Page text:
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OPINION: Last week, the man who led Greece to the brink of financial Armageddon, Alexis Tsipras, was returned to power in Greek elections. Is it a case of "Here we go again?"

Actually, perhaps not.

Recall that Tsipras was the Prime Minister who led a government that played chicken with the European Central Bank, International Monetary Fund, and European Commission over the solvency of the Greek financial system just a few months ago.

Greece defaulted on loans it owed to the IMF and then refused to take the required fiscal measures to secure new financing. This led to credit in the Greek economy drying up, capital controls being put in place, and the real economy basically grinding to a halt. It got to the point where tight daily limits had to be put on how much cash could be withdrawn from ATMs, for fear Greek banks would run out of cash. And they nearly did.

"There are a number of reasons to think that this time will be different."

While these events were well under way Tsipras took the bizarre step of calling a referendum, so the Greek populace could vote on the deal being offered by the so-called troika. Calling the referendum effectively tore up the quite sensible deal that was on the table, used up precious time, and caused people to question Tsipras' bona fides and his judgment.

He finally seemed to get it 

In the end Tsipras finally seemed to get it. He fired his antagonistic Finance Minister Yanis Varoufakis – who had publicly called his European negotiating partners "terrorists" – and shepherded a bailout deal totalling €86 billion (A$137.3 billion)  through a somewhat sceptical and hostile Parliament, especially because it was less favourable to Greece than the one on the table weeks earlier, before the referendum.

With all this history, shouldn't we be terrified at the prospect of this man being at the helm again, particularly when compared to the seemingly sensible New Democracy leader Evangelos Meimarakis, the main alternative?

There are a number of reasons to think that this time will be different.

First, beginning with the firing of Varoufakis, Tsipras has functionally ridded his Syriza party of its extreme left wing, who wanted nothing more than for Greece to get off the euro, no matter what the cost. Indeed, by calling elections Tsipras forced the hand of that far-left faction, who decided to form their own party. A politician willing to cede power to obtain a better bargaining position over policy? That's pretty impressive, and pretty unusual.

Second, for the bailout to succeed still requires the passage of significant amounts of legislation surrounding budget cuts, tax increases, and privatisations. Those internally controversial measures were terms of the bailout, and if Greece breaches them the bailout package might disappear. That would be catastrophic, almost surely resulting in an exit from the euro and a return to August-style economic atrophy.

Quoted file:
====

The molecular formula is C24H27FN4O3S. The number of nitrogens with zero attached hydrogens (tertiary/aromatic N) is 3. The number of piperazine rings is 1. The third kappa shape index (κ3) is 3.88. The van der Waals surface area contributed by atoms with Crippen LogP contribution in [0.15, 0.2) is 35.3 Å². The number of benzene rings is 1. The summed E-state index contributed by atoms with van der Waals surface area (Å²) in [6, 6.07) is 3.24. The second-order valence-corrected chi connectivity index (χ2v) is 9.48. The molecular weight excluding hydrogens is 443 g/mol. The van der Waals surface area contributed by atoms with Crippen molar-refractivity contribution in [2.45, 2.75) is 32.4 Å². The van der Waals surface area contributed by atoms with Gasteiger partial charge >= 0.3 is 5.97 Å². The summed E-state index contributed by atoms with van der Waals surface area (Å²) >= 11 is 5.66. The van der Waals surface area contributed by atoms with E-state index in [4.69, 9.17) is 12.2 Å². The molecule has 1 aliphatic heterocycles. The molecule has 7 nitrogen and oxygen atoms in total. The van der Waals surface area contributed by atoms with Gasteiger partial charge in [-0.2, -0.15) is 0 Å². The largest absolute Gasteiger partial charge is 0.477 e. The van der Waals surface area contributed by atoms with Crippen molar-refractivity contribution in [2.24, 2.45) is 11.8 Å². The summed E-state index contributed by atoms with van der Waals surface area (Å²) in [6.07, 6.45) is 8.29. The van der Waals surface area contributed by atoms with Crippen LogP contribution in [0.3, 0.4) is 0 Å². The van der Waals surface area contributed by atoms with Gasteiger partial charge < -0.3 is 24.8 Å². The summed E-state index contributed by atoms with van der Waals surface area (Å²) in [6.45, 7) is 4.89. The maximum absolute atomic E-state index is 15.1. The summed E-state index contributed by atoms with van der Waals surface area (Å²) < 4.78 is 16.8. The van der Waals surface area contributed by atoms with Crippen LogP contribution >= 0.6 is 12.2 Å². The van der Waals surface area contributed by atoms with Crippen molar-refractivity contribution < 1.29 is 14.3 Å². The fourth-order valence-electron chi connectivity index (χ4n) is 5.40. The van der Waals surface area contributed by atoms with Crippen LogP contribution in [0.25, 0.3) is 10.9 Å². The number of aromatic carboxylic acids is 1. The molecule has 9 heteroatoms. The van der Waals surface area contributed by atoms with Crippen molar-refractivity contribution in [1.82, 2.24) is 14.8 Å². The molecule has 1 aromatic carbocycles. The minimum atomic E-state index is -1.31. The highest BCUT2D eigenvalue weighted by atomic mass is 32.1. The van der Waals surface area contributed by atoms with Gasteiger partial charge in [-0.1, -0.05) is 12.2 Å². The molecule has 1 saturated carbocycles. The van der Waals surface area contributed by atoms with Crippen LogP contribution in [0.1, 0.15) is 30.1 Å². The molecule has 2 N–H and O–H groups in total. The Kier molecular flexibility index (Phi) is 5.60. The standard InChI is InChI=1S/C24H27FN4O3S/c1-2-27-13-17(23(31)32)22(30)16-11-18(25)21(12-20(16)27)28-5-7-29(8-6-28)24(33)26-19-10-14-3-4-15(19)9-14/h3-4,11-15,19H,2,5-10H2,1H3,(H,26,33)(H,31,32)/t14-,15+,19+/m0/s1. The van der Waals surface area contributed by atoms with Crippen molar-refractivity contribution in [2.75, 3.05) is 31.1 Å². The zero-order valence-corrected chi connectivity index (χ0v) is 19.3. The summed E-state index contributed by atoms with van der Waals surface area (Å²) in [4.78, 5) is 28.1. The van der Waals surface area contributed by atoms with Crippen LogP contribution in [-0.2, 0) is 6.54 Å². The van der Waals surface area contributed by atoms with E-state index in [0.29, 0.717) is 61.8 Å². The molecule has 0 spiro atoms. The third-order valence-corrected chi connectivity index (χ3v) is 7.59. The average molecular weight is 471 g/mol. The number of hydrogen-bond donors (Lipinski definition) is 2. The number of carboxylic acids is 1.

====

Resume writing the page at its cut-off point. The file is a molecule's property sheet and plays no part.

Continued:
The leader most likely

Tsipras seems the leader most likely to be able to shepherd such changes through Parliament and the various other administrative processes. He surprised many by managing to get the original bailout through Parliament and showed a knack for marshalling parliamentary support.

In sum, and rather ironically, he seems the best candidate to follow through on the deal that was finally done in August, despite his initial opposition to it.

And then there are refugees.

The other situation facing Greece, and Europe more generally, is the horrific humanitarian crisis and refugee flow from Syria. With huge numbers of asylum seekers flowing into Europe – and Greece being an attractive conduit – there is the need for co-ordinated action. Tsipras is well placed to handle this.

Too harsh a policy from Greece – trying to close the borders – will probably  be ineffective and frowned upon by the rest of Europe, not to mention the international community. Too accommodative a policy might also be problematic, since co-ordinated action is required to handle the crisis effectively. Tsipras might be just the right balance of left and right on this issue.

Strongly critical

During the events of August – as the Greek economy sat on the precipice – I was strongly critical of Tsipras in this newspaper. He made a number of rookie mistakes, with significant consequences, and he took advice from the wrong people – most notably the misguided Varoufakis.

Greece, Europe and the world were very lucky to avoid a disaster.

But to paraphrase John Maynard Keynes, when I get new information I update my views. It seems that Tsipras has done so. And so have I.

And in an interesting addendum, so have capital markets. Greek bond yields reflect comfort in the election outcome.

Richard Holden is professor of economics at UNSW's Business School and is a visiting professor at the Massachusetts Institute of Technology. 

This opinion piece first appeared in the Australian Financial Review